Ag students auction poinsettias

December 10, 2009

by September Denton

The department of agricultural sciences hosted the seventh annual poinsettia auction in Lomax Hall Dec. 3 and raised $4,925 for its scholarship fund. The auction included 31 lots consisting of poinsettias, cactuses and chrysanthemums, making a total of 67 plants. The plants varied in size from four-inch pixie poinsettias to 10-inch poinsettia trees.

Roxie Jordan, greenhouse supervisor, said the auction consisted of the best selection of the poinsettias, also known as euphorbia pulcherrima, grown over the year.

“The auction allows people to come and bid the prices of the plants up to several hundred dollars each,” she said.

Peter Gallagher, professor of agricultural sciences, said there were 14 varieties of poinsettias at the auction including Holly Plant, Prestige Red and Strawberries and Cream.

“Almost all of the poinsettias are first produced in California, and they choose the names based on a feature about the plant,” he said.

Gallagher said the poinsettias are ordered as rooted cutlets bits cut off from a primary plant by cartons of 100 and shipped by plane.

“We generally start growing them during the beginning or middle of April, and it takes about eight months to produce the plants,” he said. “By July, we have all kinds of branches from the cutlets and by August, they’re rooted.”

Once they are sold in the auction, Gallagher said all of the proceeds go directly to the scholarship fund, while the proceeds from poinsettias sold at a standard rate in the Tech Farm Salesroom go to greenhouse operations.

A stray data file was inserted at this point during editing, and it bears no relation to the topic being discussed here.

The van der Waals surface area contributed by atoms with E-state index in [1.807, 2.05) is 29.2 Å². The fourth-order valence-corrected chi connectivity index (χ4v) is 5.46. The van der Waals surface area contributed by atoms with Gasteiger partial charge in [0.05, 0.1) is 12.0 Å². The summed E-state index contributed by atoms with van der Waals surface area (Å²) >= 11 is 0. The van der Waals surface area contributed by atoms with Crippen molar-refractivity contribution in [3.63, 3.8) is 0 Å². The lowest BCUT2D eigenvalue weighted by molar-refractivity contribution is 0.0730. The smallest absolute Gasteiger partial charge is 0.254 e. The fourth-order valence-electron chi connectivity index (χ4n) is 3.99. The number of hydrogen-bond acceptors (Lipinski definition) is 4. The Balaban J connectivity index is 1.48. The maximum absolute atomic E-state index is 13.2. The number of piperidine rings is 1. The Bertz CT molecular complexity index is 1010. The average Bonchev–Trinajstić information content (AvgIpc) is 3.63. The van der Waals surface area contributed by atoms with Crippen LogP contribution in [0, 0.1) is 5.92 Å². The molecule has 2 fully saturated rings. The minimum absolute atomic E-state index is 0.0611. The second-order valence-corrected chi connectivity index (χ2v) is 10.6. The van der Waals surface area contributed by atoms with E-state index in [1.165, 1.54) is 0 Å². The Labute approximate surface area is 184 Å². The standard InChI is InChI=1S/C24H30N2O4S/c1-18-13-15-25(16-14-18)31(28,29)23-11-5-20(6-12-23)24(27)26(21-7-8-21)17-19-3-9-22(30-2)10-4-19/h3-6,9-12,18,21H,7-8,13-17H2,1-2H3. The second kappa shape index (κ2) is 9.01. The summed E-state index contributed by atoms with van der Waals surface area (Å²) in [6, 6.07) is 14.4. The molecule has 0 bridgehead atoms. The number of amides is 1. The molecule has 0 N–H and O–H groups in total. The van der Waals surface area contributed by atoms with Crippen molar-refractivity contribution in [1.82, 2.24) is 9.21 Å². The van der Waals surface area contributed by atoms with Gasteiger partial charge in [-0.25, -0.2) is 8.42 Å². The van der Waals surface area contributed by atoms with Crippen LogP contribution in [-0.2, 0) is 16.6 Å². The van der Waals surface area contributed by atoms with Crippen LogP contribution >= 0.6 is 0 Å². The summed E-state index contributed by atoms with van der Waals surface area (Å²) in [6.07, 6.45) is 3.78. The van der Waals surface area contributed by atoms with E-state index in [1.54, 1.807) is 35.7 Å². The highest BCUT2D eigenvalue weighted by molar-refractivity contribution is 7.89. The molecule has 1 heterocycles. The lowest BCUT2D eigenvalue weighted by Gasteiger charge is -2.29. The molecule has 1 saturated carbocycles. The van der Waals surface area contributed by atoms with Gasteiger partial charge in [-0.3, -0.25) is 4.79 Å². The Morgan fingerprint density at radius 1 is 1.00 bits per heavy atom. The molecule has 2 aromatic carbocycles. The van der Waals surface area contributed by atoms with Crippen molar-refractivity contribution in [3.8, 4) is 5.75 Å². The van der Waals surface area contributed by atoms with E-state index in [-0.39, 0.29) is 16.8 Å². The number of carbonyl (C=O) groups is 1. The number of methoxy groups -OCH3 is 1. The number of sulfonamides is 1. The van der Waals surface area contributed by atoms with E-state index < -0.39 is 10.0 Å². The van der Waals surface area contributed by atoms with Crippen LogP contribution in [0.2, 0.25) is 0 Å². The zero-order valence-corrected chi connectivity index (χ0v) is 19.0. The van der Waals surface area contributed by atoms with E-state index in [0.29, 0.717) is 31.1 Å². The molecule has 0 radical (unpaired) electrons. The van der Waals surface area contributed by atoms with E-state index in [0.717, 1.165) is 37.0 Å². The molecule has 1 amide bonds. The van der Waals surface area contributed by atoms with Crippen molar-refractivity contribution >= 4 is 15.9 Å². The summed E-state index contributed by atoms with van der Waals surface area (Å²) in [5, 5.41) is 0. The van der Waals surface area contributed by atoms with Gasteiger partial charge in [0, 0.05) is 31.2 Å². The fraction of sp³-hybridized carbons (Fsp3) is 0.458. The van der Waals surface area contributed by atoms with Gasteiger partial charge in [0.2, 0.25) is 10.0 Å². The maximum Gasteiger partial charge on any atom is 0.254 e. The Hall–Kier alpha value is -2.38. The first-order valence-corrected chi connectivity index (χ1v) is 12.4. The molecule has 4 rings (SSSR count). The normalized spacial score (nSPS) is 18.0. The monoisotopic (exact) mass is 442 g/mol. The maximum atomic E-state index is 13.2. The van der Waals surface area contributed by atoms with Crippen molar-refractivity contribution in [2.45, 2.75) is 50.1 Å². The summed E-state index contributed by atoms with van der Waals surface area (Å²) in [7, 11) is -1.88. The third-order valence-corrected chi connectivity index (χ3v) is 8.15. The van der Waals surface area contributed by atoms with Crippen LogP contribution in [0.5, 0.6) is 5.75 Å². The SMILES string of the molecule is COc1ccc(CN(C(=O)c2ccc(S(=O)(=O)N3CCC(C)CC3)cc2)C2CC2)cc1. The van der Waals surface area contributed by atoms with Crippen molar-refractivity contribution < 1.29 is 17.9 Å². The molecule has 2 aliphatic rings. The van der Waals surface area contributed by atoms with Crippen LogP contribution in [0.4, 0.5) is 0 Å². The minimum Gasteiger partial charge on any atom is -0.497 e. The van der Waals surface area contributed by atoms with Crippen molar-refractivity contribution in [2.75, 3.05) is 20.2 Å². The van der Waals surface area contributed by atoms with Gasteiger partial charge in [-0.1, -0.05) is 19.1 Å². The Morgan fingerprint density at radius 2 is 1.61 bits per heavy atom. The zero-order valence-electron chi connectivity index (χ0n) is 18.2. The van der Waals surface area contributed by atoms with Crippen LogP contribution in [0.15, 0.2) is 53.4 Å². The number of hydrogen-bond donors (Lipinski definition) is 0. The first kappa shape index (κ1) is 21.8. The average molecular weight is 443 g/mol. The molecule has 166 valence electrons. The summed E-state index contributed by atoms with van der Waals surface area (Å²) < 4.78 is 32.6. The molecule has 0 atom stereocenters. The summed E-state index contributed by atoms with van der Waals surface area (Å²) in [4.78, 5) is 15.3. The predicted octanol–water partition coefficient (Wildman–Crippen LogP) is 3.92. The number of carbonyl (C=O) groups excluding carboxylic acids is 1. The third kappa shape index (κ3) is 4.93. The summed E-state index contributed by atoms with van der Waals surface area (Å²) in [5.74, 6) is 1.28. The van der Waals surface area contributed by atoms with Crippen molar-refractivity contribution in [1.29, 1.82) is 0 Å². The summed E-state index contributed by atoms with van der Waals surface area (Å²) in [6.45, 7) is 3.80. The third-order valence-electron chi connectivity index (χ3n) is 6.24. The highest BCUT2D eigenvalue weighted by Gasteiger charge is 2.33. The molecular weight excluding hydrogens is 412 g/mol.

“It’s a matter of wanting to make a contribution and in the process getting something really nice in return,” he said.

He said the scholarship can be awarded to anyone majoring in agricultural science, which includes plant science, animal science, agricultural business and agricultural education.

“Typically 30 to 40 students in the department get some form of scholarship partly from the auction and partly from other sources,” he said.

Samantha Crowder, a senior agricultural business major, said she received scholarship money from the department.

She said the scholarship committee chooses scholarship winners at the end of the year based on what they bring to the table and why they feel the students should have financial aid.

“The poinsettia auction brings all kinds of people from the area to help support the fund,” she said. “We have a great following. It’s usually a lot of the same people every year.”

Amanda Perkins, a senior animal science major, said she feels that the agricultural sciences department puts a lot of effort into finding ways to raise money for scholarships.

“All of the faculty and students play some role in the poinsettia auction, from student workers who water plants and make bows, to faculty who find alumni to support the department by buying poinsettias,” she said. “The auction brings together students, faculty, alumni and local Ruston citizens.”